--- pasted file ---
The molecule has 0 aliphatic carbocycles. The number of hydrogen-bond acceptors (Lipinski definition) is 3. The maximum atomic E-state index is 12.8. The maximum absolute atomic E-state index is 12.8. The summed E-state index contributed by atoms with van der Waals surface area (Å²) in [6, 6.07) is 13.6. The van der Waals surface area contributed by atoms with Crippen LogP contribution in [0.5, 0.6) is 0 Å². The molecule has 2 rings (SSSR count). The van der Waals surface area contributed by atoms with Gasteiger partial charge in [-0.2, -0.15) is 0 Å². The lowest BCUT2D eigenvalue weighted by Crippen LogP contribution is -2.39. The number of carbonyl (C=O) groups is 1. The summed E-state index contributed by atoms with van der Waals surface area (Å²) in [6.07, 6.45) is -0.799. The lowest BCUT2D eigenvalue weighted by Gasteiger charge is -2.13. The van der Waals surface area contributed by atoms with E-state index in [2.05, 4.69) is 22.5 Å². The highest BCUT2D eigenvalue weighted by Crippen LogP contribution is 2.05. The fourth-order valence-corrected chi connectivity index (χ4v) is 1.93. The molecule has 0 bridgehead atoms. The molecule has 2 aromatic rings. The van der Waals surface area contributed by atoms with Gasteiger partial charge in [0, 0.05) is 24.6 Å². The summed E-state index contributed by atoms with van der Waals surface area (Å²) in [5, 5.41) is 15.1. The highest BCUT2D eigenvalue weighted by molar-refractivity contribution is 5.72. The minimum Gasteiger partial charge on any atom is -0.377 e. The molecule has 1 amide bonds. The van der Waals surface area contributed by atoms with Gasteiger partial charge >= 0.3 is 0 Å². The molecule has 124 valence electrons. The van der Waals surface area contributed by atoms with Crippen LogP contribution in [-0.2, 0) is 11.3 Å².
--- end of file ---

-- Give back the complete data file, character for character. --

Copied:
The molecule has 0 aliphatic carbocycles. The number of hydrogen-bond acceptors (Lipinski definition) is 3. The maximum atomic E-state index is 12.8. The maximum absolute atomic E-state index is 12.8. The summed E-state index contributed by atoms with van der Waals surface area (Å²) in [6, 6.07) is 13.6. The van der Waals surface area contributed by atoms with Crippen LogP contribution in [0.5, 0.6) is 0 Å². The molecule has 2 rings (SSSR count). The van der Waals surface area contributed by atoms with Gasteiger partial charge in [-0.2, -0.15) is 0 Å². The lowest BCUT2D eigenvalue weighted by Crippen LogP contribution is -2.39. The number of carbonyl (C=O) groups is 1. The summed E-state index contributed by atoms with van der Waals surface area (Å²) in [6.07, 6.45) is -0.799. The lowest BCUT2D eigenvalue weighted by Gasteiger charge is -2.13. The van der Waals surface area contributed by atoms with E-state index in [2.05, 4.69) is 22.5 Å². The highest BCUT2D eigenvalue weighted by Crippen LogP contribution is 2.05. The fourth-order valence-corrected chi connectivity index (χ4v) is 1.93. The molecule has 0 bridgehead atoms. The molecule has 2 aromatic rings. The van der Waals surface area contributed by atoms with Gasteiger partial charge in [0, 0.05) is 24.6 Å². The summed E-state index contributed by atoms with van der Waals surface area (Å²) in [5, 5.41) is 15.1. The highest BCUT2D eigenvalue weighted by molar-refractivity contribution is 5.72. The minimum Gasteiger partial charge on any atom is -0.377 e. The molecule has 1 amide bonds. The van der Waals surface area contributed by atoms with Gasteiger partial charge >= 0.3 is 0 Å². The molecule has 124 valence electrons. The van der Waals surface area contributed by atoms with Crippen LogP contribution in [-0.2, 0) is 11.3 Å².